If you know a thing or two about internet, you may have heard about IPv4 and IPv6. These stand for Internet Protocol version 4 (v4) and version 6 (v6). In order to use the internet, computers need IP addresses, which identify the senders and receivers of internet communications and are the element responsible for your online trail that allows websites to track your physical location. In recent times the choice of the used Internet Protocol version has become more important in unblocking access to Netflix U.S. and other popular streaming channels. Therefore it’s important to consider whether you should look for IPv4 or IPv6 with your (future) VPN provider.
IPv4 is the current protocol in use and the main advantage it gets over IPv6 is the fact that it’s been in use for decades. Each IP address in IPv4 is 32 bits long, which makes it simpler to remember, and IPv4 systems make use of less memory and less programming compared to IPv6 since you are transmitting 4 bytes instead of 8 bytes, which sometimes counts as a big overload of information. When IPv4 was created, the exponential advances in technology were not foreseen and, in short, it is currently running out of numbers as all possible addresses are being attributed.
IPv6 was then designed to replace IPv4 due to the number of devices connecting to the internet increasing considerably. An IPv6 IP address is 128 bits long which translates in an outrageous number of IP addresses. Therefore, this internet protocol has more capacity and is safer than the previous one (since it provides an authentication option so that the packets sent over the internet are more secured), though it loses in allowing some cases of DNS leaks which causes many VPN providers to stick with IPv4 instead. Also, many networks are not yet compatible with IPv6.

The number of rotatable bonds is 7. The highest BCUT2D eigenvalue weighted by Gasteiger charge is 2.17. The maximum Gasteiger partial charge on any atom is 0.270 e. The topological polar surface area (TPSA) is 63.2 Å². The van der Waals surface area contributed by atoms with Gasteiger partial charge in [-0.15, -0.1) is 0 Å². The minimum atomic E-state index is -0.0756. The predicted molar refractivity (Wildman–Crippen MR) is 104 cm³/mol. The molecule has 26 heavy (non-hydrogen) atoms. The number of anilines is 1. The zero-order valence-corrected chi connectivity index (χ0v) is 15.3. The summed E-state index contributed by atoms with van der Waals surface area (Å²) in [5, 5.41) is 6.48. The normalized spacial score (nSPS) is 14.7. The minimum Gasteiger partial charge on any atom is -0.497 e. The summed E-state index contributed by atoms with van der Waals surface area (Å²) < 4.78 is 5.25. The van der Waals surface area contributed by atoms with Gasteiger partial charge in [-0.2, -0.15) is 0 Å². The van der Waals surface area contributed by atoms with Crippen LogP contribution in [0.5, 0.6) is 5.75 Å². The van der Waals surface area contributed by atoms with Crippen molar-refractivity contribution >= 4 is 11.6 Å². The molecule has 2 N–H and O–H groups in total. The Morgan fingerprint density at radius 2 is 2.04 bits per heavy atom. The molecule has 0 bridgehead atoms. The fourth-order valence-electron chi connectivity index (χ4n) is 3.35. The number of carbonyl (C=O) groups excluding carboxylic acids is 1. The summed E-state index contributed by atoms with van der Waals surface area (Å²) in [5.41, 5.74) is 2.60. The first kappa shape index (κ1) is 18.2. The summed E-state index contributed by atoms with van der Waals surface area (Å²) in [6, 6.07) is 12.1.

As you may know, Netflix has become available in more and more countries lately but no one has a bigger offer than the U.S. version. Therefore, demand for the American version is high outside of the Americas as well, and Netflix is currently putting a lot of effort in stopping users from accessing its geo-blocked content, having recently turned against those who do use IPv4 to IPv6 tunnels. Services like TunnelBroker.net allow you “to reach the IPv6 Internet by tunneling over existing IPv4 connections from your IPv6 enabled host or router to one of our IPv6 routers”. In short, it gives you a more stable connection but Netflix detects it and treats it as a VPN since there are tunnel endpoints in the U.S. that allow you to circumvent the geo-block. As of mid 2016, VPN providers have been resorting to IPv4 again in order to successfully unblock Netflix in the U.S., an approach that has its ups and downs as Netflix continues to battle unblocking solutions.
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